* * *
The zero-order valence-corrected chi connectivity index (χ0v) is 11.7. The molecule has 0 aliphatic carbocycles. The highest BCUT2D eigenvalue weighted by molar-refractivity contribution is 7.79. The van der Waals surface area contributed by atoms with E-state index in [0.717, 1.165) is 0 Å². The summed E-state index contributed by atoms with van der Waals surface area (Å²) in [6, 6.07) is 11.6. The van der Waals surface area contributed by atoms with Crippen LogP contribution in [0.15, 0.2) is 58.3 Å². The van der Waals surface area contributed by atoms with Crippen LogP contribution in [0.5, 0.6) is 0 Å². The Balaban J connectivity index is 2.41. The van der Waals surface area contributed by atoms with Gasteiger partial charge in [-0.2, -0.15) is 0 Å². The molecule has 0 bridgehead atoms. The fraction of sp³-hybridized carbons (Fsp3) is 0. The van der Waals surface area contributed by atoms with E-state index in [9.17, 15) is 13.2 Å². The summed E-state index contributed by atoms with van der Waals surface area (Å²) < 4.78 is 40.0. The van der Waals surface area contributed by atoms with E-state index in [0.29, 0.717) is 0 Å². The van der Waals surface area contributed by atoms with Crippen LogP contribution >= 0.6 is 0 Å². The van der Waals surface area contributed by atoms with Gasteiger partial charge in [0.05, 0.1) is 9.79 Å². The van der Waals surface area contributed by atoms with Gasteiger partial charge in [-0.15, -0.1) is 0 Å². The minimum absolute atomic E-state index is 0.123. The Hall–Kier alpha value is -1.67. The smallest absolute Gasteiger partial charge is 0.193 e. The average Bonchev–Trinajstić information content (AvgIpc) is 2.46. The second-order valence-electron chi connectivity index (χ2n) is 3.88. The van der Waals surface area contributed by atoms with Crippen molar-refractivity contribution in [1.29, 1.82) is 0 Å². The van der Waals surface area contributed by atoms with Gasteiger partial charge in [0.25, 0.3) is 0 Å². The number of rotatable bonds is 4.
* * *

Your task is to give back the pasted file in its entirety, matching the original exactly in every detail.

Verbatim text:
The zero-order valence-corrected chi connectivity index (χ0v) is 11.7. The molecule has 0 aliphatic carbocycles. The highest BCUT2D eigenvalue weighted by molar-refractivity contribution is 7.79. The van der Waals surface area contributed by atoms with E-state index in [0.717, 1.165) is 0 Å². The summed E-state index contributed by atoms with van der Waals surface area (Å²) in [6, 6.07) is 11.6. The van der Waals surface area contributed by atoms with Crippen LogP contribution in [0.15, 0.2) is 58.3 Å². The van der Waals surface area contributed by atoms with Crippen LogP contribution in [0.5, 0.6) is 0 Å². The Balaban J connectivity index is 2.41. The van der Waals surface area contributed by atoms with Gasteiger partial charge in [-0.2, -0.15) is 0 Å². The molecule has 0 bridgehead atoms. The fraction of sp³-hybridized carbons (Fsp3) is 0. The van der Waals surface area contributed by atoms with E-state index in [9.17, 15) is 13.2 Å². The summed E-state index contributed by atoms with van der Waals surface area (Å²) < 4.78 is 40.0. The van der Waals surface area contributed by atoms with E-state index in [0.29, 0.717) is 0 Å². The van der Waals surface area contributed by atoms with Crippen LogP contribution >= 0.6 is 0 Å². The van der Waals surface area contributed by atoms with Gasteiger partial charge in [0.05, 0.1) is 9.79 Å². The van der Waals surface area contributed by atoms with Gasteiger partial charge in [-0.15, -0.1) is 0 Å². The minimum absolute atomic E-state index is 0.123. The Hall–Kier alpha value is -1.67. The smallest absolute Gasteiger partial charge is 0.193 e. The average Bonchev–Trinajstić information content (AvgIpc) is 2.46. The second-order valence-electron chi connectivity index (χ2n) is 3.88. The van der Waals surface area contributed by atoms with Crippen molar-refractivity contribution in [1.29, 1.82) is 0 Å². The van der Waals surface area contributed by atoms with Gasteiger partial charge in [0.25, 0.3) is 0 Å². The number of rotatable bonds is 4.